By the way, don’t suck it in. “Sucking it in” makes your chest look wider, your arms look thicker and your neck look tense. And it actually doesn’t make you look thinner at all. Plus it’s very hard to act naturally without breathing. I promise you (and this comes from someone with plenty of physical insecurities), you will look the best when you feel comfortable. And the only thing that truly can’t be helped in Photoshop is a pained expression. (As a side note, I do not regularly “Photoshop” clients – instead I focus on capturing people in the most flattering way possible. But if something is really bothersome to you, I don’t mind giving it a try.) 🙂
4. Interact with your family
If you aren’t sure what to do, just talk to each other and play with your kids. Want photos of you looking happy and natural? Be happy and natural. I know it’s strange at first to have a camera pointed your way and usually the first 15 minutes of a photo shoot are a little awkward and unnatural – that’s okay. Everyone will warm up eventually. Your photographer will likely chat with you while shooting (I always do during a session!) and give you guidance if they see you struggling with what to do. So try not to worry that you’re not doing the right thing or that nothing exciting is happening. Nothing exciting has to happen! Building a sand castle, making dinner, or even just sitting around talking and laughing are perfectly acceptable activities and can result in extraordinary photographs. Smile at each other, have fun and your pictures will reflect that joy!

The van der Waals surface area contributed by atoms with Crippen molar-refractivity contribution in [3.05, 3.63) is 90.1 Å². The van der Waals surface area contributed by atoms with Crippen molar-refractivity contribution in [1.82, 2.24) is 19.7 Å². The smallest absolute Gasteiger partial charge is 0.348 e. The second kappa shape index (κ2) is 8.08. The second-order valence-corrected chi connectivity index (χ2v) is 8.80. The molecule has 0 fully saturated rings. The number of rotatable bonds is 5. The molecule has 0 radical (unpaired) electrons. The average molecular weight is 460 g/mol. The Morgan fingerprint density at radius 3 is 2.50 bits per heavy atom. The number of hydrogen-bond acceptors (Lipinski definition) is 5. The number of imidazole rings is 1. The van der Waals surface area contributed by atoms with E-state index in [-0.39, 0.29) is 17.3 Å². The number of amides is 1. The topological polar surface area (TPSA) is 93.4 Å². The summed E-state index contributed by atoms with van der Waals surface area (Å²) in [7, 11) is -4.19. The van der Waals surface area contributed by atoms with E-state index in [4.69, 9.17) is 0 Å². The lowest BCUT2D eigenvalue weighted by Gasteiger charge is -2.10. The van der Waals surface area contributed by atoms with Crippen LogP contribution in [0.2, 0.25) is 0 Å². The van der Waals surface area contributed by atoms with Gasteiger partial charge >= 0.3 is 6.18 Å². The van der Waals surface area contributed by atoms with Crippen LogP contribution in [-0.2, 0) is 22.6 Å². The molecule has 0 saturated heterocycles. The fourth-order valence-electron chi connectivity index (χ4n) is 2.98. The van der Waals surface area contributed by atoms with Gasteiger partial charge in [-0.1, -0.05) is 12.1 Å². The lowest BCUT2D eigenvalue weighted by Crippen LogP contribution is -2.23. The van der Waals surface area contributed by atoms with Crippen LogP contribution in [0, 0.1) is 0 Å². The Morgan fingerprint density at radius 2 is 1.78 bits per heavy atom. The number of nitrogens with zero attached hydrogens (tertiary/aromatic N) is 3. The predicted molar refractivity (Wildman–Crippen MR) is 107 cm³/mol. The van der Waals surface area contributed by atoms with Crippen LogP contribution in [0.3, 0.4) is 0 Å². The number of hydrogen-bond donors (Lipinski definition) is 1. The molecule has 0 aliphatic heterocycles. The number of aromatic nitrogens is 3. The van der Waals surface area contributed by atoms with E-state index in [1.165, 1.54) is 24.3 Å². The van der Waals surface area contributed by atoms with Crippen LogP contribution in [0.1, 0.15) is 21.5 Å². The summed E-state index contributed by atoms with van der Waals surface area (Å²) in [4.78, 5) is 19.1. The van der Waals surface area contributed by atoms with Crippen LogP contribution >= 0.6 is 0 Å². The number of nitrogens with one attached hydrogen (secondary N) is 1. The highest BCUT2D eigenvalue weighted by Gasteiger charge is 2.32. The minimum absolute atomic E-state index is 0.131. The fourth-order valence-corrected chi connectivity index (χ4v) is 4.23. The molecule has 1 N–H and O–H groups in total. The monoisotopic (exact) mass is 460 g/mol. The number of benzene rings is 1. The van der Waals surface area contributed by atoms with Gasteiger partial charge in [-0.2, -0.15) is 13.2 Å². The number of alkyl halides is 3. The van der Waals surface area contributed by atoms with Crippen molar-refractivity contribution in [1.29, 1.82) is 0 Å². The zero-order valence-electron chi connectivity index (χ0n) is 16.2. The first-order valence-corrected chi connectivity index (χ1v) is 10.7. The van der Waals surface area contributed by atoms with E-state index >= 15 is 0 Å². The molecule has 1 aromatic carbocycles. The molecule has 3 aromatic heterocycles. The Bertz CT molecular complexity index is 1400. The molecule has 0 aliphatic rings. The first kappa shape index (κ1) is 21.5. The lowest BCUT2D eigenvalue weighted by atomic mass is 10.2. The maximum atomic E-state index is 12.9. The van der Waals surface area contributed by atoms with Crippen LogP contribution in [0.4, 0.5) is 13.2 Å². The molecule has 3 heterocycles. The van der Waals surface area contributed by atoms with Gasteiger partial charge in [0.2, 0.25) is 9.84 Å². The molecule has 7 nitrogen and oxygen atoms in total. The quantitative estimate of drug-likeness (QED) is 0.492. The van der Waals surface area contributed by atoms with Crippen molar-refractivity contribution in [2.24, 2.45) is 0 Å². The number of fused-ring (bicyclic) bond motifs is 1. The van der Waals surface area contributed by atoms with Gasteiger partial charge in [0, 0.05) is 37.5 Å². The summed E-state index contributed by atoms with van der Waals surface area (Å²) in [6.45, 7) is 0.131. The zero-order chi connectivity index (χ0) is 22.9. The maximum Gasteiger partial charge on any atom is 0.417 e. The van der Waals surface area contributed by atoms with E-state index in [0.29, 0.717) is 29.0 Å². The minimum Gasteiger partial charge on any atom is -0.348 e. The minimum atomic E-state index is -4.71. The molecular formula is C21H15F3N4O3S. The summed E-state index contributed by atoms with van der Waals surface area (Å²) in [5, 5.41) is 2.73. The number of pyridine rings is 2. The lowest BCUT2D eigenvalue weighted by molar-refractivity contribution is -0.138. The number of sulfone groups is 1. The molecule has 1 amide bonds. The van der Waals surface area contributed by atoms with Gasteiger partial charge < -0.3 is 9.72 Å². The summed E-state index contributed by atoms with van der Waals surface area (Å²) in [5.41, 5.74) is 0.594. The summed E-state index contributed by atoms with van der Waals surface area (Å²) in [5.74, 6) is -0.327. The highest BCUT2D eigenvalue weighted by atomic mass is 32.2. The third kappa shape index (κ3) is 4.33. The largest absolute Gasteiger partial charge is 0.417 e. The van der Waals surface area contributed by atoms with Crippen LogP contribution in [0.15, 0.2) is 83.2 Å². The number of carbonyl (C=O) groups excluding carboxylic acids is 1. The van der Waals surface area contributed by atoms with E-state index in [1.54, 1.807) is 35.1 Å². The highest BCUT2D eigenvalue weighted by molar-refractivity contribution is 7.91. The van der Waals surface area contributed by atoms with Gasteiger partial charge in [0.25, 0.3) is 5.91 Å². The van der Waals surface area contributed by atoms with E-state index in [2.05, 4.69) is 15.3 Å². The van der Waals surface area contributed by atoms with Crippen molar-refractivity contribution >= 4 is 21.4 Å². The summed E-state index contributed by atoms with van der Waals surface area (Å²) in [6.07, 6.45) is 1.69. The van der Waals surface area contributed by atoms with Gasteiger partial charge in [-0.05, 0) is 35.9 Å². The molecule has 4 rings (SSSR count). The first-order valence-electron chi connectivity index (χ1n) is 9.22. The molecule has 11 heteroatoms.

5. Let the kids take the lead
Kids have got the documentary photography thing nailed. They don’t fake it for anyone and they always know how to find an adventure in the most ordinary places. While I highly encourage letting your kids explore and play and “do their thing”, you’ll ultimately still want some pictures where you’re all in the frame. Be patient, it will happen. If you have a child who really wants to go their own way, just follow them. Trying to convince a 3 year old to come stand in the perfect light next to mom and dad is just not gonna work. Even if it does, the results will look forced. It’s much easier for mom and dad to join the 3 year old. Besides, children have a fantastic sense of adventure. Just keep calm and follow the toddler. Usually with a little time and patience everyone will come together for a beautiful and honest family portrait.
6. Don’t tell your children to smile
And for the love of God please don’t tell them to say “Cheeeeese”! I mean, you probably wouldn’t anyway since you’re looking for a documentary photographer but I have to throw this in there just in case! There is nothing that ruins a picture like sweet little Susie looking directly at the camera with soulful eyes and a natural expression while Mom is looking down at her angrily begging for a smile. Remember: that scrunched up face and worried body language can’t be fixed in Photoshop. If you want your kids to smile, then YOU smile first! Most kids look adorable no matter what face they’re making. Cranky kids look cute, cranky adults look…. well, just cranky! And even the most stubborn of children will eventually smile and laugh all on their own. Just give them time, embrace the chaos and be prepared to love your photographs.